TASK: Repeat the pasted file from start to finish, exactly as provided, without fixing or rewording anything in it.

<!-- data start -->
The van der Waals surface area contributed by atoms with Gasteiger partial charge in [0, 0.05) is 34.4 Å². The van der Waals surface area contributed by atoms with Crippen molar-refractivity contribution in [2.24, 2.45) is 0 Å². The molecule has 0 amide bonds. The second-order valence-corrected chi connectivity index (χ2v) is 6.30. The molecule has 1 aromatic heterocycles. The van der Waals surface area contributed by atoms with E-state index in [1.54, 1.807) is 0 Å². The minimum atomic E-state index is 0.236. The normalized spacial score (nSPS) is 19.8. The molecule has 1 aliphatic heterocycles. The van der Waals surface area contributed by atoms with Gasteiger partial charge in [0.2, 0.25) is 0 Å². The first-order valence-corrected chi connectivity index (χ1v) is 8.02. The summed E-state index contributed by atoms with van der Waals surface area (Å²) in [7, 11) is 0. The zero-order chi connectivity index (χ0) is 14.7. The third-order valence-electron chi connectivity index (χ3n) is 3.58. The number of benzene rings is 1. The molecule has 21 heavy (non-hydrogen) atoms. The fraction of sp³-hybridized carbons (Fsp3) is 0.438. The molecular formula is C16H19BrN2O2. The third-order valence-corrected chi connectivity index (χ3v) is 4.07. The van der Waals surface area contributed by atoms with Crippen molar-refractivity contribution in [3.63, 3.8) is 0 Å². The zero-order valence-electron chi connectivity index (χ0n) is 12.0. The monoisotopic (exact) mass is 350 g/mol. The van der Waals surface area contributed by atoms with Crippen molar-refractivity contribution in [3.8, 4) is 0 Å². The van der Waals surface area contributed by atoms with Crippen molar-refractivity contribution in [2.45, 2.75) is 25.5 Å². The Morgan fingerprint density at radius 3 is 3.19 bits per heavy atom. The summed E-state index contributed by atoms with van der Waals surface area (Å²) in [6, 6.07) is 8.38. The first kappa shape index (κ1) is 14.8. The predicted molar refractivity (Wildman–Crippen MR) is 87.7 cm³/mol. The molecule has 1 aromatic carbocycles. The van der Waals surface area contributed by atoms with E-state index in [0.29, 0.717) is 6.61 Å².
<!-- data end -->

The van der Waals surface area contributed by atoms with Gasteiger partial charge in [0, 0.05) is 34.4 Å². The van der Waals surface area contributed by atoms with Crippen molar-refractivity contribution in [2.24, 2.45) is 0 Å². The molecule has 0 amide bonds. The second-order valence-corrected chi connectivity index (χ2v) is 6.30. The molecule has 1 aromatic heterocycles. The van der Waals surface area contributed by atoms with E-state index in [1.54, 1.807) is 0 Å². The minimum atomic E-state index is 0.236. The normalized spacial score (nSPS) is 19.8. The molecule has 1 aliphatic heterocycles. The van der Waals surface area contributed by atoms with Gasteiger partial charge in [0.2, 0.25) is 0 Å². The first-order valence-corrected chi connectivity index (χ1v) is 8.02. The summed E-state index contributed by atoms with van der Waals surface area (Å²) in [7, 11) is 0. The zero-order chi connectivity index (χ0) is 14.7. The third-order valence-electron chi connectivity index (χ3n) is 3.58. The number of benzene rings is 1. The molecule has 21 heavy (non-hydrogen) atoms. The fraction of sp³-hybridized carbons (Fsp3) is 0.438. The molecular formula is C16H19BrN2O2. The third-order valence-corrected chi connectivity index (χ3v) is 4.07. The van der Waals surface area contributed by atoms with Crippen molar-refractivity contribution in [3.63, 3.8) is 0 Å². The zero-order valence-electron chi connectivity index (χ0n) is 12.0. The monoisotopic (exact) mass is 350 g/mol. The van der Waals surface area contributed by atoms with Crippen molar-refractivity contribution in [3.8, 4) is 0 Å². The van der Waals surface area contributed by atoms with Crippen molar-refractivity contribution in [2.45, 2.75) is 25.5 Å². The Morgan fingerprint density at radius 3 is 3.19 bits per heavy atom. The summed E-state index contributed by atoms with van der Waals surface area (Å²) in [6, 6.07) is 8.38. The first kappa shape index (κ1) is 14.8. The predicted molar refractivity (Wildman–Crippen MR) is 87.7 cm³/mol. The molecule has 1 aromatic carbocycles. The van der Waals surface area contributed by atoms with E-state index in [0.29, 0.717) is 6.61 Å².